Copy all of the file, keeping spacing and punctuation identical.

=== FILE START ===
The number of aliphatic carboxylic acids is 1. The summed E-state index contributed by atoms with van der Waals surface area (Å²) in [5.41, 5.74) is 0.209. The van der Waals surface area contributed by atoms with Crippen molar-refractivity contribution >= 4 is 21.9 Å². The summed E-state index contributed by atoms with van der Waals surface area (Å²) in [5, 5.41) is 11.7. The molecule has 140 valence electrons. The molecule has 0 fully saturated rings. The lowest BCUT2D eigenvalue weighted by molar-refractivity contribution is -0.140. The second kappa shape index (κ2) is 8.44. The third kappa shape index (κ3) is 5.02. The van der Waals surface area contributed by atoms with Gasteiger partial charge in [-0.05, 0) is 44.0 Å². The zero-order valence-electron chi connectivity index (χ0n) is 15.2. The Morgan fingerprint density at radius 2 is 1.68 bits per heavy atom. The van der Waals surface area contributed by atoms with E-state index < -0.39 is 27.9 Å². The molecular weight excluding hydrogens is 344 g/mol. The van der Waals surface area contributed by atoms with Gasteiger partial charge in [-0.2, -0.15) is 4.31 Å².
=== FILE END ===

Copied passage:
The number of aliphatic carboxylic acids is 1. The summed E-state index contributed by atoms with van der Waals surface area (Å²) in [5.41, 5.74) is 0.209. The van der Waals surface area contributed by atoms with Crippen molar-refractivity contribution >= 4 is 21.9 Å². The summed E-state index contributed by atoms with van der Waals surface area (Å²) in [5, 5.41) is 11.7. The molecule has 140 valence electrons. The molecule has 0 fully saturated rings. The lowest BCUT2D eigenvalue weighted by molar-refractivity contribution is -0.140. The second kappa shape index (κ2) is 8.44. The third kappa shape index (κ3) is 5.02. The van der Waals surface area contributed by atoms with Gasteiger partial charge in [-0.05, 0) is 44.0 Å². The zero-order valence-electron chi connectivity index (χ0n) is 15.2. The Morgan fingerprint density at radius 2 is 1.68 bits per heavy atom. The van der Waals surface area contributed by atoms with E-state index < -0.39 is 27.9 Å². The molecular weight excluding hydrogens is 344 g/mol. The van der Waals surface area contributed by atoms with Gasteiger partial charge in [-0.2, -0.15) is 4.31 Å².